A 32-year-old black woman presented with progressive proptosis, diplopia, and optic disc edema of the right eye. A computed tomography scan of the orbit showed a right retroorbital mass. A gallium scan showed increased radiotracer activity in the right retroorbital region. biopsy of the mass showed non-caseating granulomas that were compatible with sarcoidosis. The patient was treated with systemic steroids, and the proptosis and diplopia resolved. Seven months later, the patient presented with contralateral optic neuropathy. neuroimaging showed enlargement of the left optic nerve. The patient again responded to systemic steroid treatment and experienced complete restoration of vision. An orbital apex lesion may be the presenting manifestation of sarcoidosis.
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7/113. amiodarone optic neuropathy without disc edema.

    A 48-year-old man presented with bilateral blurred vision and visual field changes while prescribed amiodarone. Improvement of vision and visual field defects was documented within 3 weeks after discontinuation of the medication, and complete resolution occurred at 3 months. A unique feature of this amiodarone-associated optic neuropathy is the absence of any optic nerve edema.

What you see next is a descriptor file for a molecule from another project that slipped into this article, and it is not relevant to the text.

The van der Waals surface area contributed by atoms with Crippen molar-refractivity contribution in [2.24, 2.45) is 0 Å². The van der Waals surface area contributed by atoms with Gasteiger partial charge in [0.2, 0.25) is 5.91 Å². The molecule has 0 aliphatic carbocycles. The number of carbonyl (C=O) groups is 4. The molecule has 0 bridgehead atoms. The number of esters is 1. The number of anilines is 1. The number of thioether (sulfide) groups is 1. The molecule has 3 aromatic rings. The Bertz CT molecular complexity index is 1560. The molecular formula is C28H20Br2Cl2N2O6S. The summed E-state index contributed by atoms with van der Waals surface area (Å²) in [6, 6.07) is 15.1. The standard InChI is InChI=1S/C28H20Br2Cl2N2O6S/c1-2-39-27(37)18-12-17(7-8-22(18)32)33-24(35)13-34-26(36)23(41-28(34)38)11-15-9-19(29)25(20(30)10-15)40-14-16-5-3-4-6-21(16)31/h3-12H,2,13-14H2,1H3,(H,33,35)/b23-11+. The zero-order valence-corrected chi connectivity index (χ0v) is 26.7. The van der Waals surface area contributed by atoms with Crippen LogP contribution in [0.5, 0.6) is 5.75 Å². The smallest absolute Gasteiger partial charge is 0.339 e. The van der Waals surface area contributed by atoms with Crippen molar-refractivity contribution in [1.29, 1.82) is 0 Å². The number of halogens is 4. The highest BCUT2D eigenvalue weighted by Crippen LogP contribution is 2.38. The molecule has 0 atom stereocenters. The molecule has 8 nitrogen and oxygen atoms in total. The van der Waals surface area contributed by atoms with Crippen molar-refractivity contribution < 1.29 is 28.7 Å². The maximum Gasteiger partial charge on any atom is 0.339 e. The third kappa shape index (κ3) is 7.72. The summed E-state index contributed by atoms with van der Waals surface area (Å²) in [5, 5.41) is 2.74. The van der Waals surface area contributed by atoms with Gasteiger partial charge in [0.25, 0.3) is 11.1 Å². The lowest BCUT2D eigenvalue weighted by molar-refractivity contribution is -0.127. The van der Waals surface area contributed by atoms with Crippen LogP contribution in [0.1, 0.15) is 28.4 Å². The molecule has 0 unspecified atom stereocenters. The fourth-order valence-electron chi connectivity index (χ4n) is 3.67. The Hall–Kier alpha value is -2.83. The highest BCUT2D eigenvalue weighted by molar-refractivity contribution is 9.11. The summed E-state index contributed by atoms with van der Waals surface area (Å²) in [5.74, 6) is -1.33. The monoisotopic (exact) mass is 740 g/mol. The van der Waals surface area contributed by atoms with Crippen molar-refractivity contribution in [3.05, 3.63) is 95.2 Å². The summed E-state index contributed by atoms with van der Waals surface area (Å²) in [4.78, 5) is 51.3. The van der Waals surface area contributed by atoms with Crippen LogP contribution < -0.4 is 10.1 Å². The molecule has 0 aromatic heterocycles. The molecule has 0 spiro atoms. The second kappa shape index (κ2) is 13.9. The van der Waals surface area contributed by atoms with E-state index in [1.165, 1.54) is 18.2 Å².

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8/113. amiodarone-related optic neuropathy.

    BACKGROUND: To evaluate a case of atypical optic neuropathy that presented with blurred vision following the use of an antiarrythmic agent. CASE: Record of the patient was reviewed to determine the etiology of his optic neuropathy. OBSERVATIONS: Ophthalmological examination revealed unilateral optic disc edema with relatively well-preserved visual acuity. In routine tests, results of complete blood count, erythrocyte sedimentation rate, liver and kidney function tests, chest x-ray, Goldmann visual field examination, and brain computed tomography scan were normal. Orbital ultrasonography revealed optic disc edema with prominent optic nerve head and without orbital pathology. CONCLUSIONS: Systemic history and drug intake should be investigated in every patient with optic disc edema. Discontinuation of the medication can prevent further optic nerve damage or involvement of the other eye.